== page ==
The testimony of these 105 Native women speaks directly to the issues of being homeless, having been sexually assaulted and suffering traumatic brain injuries. These victim-survivors also identified with suffering unresolved trauma as a result of colonization.

Statistical analysis revealed:

  • 99 percent were currently or previously homeless.
  • 92 percent had been raped and wanted to escape prostitution
  • 84 percent had been physically assaulted in prostitution.
  • 79 percent had been sexually abused as children by an average of 4 perpetrators.
  • 72 percent suffered traumatic brain injuries in prostitution.
  • 71 percent had symptoms of dissociation.
  • 52 percent had post traumatic stress disorder (PTSD), a rate equal to combat veterans.

Perpetrators and Their Victims

The Garden of Truth also found that perpetrators consisted primarily of white men followed by African American men and to a lesser degree by Native American men. Sex traffickers use common tactics that include: trickery and coercion as well as emotional, physical and sexual abuse.

The top vulnerabilities identified as contributing factors include:

  • An unstable living situation
  • Previous experience with other forms of violence (sexual/domestic)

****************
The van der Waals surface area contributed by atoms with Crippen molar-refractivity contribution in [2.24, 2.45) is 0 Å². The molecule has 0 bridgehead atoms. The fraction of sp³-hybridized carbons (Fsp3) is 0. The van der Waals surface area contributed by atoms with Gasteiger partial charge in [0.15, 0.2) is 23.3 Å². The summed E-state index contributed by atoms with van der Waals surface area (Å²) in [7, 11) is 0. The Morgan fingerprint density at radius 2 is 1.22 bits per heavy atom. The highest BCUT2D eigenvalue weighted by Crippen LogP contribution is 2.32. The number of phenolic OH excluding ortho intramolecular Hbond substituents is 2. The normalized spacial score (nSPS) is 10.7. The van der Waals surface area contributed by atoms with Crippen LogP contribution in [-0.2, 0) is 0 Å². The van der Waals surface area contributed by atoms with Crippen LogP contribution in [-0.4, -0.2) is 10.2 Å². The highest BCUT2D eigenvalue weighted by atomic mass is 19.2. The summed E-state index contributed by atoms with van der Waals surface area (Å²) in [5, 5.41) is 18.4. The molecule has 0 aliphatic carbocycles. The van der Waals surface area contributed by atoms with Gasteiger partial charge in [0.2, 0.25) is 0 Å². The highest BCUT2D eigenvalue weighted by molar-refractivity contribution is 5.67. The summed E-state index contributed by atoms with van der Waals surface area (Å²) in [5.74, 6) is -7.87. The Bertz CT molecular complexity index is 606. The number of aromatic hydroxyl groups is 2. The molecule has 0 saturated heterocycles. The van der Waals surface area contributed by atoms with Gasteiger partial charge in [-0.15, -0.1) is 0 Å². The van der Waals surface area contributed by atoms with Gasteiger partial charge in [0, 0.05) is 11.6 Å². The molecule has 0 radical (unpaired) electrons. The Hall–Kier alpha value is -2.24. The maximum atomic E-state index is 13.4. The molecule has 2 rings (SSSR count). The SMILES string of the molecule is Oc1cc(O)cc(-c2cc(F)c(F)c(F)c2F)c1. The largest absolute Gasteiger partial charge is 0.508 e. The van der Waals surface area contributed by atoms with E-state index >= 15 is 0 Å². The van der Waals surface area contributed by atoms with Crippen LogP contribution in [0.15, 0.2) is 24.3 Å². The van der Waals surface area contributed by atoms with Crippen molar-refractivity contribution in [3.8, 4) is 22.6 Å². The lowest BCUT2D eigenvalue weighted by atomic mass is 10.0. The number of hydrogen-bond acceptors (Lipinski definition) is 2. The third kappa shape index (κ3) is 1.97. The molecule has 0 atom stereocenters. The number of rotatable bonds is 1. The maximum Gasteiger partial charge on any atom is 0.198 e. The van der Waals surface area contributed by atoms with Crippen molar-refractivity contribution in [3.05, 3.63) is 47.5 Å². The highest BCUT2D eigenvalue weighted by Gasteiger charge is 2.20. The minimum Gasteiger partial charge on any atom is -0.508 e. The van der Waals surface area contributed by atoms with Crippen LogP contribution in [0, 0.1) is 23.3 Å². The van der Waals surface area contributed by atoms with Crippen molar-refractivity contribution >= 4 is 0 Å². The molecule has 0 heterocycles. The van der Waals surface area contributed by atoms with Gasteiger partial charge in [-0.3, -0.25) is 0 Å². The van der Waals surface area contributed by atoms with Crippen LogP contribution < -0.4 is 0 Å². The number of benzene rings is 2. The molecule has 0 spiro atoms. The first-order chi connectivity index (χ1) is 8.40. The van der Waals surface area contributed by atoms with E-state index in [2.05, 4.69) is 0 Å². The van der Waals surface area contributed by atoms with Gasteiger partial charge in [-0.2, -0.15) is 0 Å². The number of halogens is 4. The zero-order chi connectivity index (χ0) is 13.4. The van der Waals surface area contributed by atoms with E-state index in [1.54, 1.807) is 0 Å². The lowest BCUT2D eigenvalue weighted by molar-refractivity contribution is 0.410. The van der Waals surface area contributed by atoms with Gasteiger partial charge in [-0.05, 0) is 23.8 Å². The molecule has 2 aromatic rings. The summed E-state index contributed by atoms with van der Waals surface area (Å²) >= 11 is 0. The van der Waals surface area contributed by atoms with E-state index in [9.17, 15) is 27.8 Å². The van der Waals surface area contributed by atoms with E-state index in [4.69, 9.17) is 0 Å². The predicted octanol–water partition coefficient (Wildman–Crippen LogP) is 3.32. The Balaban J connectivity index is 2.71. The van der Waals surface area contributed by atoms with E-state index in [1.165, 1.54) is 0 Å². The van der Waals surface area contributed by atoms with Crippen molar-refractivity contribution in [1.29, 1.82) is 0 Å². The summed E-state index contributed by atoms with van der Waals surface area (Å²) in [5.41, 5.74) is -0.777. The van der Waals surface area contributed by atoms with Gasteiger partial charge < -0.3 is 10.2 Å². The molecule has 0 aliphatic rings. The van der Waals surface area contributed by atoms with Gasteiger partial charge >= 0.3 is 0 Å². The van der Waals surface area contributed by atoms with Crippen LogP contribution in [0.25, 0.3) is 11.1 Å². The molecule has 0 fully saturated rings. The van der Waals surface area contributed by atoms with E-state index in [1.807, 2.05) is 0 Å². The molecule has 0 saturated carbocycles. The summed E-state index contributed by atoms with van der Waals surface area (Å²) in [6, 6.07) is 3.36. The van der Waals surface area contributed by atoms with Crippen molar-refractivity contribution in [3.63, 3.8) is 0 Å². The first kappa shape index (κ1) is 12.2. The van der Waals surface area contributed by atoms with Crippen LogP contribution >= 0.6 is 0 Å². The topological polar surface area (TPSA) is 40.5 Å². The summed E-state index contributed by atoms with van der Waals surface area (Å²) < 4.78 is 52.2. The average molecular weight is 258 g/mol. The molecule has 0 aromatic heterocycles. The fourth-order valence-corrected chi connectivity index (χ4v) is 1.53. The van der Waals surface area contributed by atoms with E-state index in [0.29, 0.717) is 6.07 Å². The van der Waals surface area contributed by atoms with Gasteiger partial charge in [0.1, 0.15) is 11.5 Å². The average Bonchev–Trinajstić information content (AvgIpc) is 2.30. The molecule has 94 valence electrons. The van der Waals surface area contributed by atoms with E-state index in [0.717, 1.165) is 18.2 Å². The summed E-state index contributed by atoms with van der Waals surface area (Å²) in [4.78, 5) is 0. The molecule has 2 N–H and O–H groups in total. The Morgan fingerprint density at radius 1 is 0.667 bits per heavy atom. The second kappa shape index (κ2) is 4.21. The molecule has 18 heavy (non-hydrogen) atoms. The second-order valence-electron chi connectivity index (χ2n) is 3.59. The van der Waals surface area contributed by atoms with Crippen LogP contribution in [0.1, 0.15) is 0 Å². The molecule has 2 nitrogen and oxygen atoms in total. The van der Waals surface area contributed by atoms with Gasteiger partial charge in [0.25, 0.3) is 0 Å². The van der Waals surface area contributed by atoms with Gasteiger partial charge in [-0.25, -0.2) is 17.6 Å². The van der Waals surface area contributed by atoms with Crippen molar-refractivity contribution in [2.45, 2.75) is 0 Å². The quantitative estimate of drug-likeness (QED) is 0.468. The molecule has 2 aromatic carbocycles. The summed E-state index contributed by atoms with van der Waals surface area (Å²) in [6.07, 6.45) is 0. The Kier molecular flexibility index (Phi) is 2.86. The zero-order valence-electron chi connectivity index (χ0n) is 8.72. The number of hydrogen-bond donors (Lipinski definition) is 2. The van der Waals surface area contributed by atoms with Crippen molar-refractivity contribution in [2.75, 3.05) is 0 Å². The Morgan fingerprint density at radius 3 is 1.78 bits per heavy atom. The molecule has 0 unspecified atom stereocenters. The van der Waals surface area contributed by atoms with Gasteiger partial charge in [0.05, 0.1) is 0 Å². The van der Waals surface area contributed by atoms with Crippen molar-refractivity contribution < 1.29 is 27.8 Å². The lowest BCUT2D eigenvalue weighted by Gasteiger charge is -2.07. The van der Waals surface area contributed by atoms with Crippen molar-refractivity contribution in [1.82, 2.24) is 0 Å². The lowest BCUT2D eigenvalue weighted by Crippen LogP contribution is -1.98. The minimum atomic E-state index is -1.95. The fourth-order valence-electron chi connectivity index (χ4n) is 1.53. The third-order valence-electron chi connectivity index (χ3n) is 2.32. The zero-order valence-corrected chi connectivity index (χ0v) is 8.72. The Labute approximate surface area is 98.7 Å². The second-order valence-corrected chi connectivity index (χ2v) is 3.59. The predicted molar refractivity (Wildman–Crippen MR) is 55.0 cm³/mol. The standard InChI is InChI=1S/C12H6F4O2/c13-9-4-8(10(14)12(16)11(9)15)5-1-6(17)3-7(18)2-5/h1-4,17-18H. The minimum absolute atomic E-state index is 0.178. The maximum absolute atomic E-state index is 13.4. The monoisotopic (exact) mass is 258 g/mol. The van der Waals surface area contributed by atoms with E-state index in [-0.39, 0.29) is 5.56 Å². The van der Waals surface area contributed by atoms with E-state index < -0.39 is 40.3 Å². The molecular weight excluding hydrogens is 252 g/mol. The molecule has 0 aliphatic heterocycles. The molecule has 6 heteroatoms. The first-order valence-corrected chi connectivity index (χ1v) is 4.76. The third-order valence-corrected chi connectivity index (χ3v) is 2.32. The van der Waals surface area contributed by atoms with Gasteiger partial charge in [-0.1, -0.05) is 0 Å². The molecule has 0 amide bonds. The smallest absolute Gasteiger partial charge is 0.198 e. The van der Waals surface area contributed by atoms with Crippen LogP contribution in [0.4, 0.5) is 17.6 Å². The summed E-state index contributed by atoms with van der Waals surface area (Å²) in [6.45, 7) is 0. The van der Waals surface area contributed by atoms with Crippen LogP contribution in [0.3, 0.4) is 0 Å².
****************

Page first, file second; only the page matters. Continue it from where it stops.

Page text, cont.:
• Identified as a runaway and/or involved in the juvenile justice or child welfare systems
  • Poverty and/or economic need
  • Addiction to drugs and/or alcohol
  • Substance abuse by a caregiver or family member

“We saw in the Garden of Truth, that domestic violence, incest and other forms of sexual violence are all intermingled,” said Smith concluding that victims of human trafficking and sex slavery are in need of survivor-led advocacy. “We need someone to understand that we were raped, beaten, and made to sell our bodies. We did not choose this life. It was chosen for us.”

StrongHearts Native Helpline Serves Native Americans and Alaska Natives Nationwide

At StrongHearts Native Helpline, we recognize the importance of education and strive to identify and expose the roots of injustice. We acknowledge that human trafficking began with colonization and continues through force, fraud and coercive control. We understand that the burden of historical trauma is shared with all people of color who suffer the impact of domination, subjugation and exploitation. We hope that by shedding light into the darkest shadows of history, we can begin to see a brighter path to healing.

StrongHearts Native Helpline is a culturally-appropriate and anonymous helpline for Native Americans impacted by domestic, dating and sexual violence. StrongHearts advocates offer peer support and advocacy, personal safety planning, crisis intervention and referrals to Native-centered domestic violence service providers.

Human Trafficking Hotline

Serving all individuals who reach out for their services regardless of race, ethnicity, gender, gender identity, age, religion, national origin, sexual orientation, disability, or any other factor protected by local, state, or federal law, The National Human Trafficking Hotline can be reached at 1-888-373-7888, hearing impaired dial 711, text 233733 SMS text lines and live online chat available 24 hours a day, 7 days a week, 365 days a year.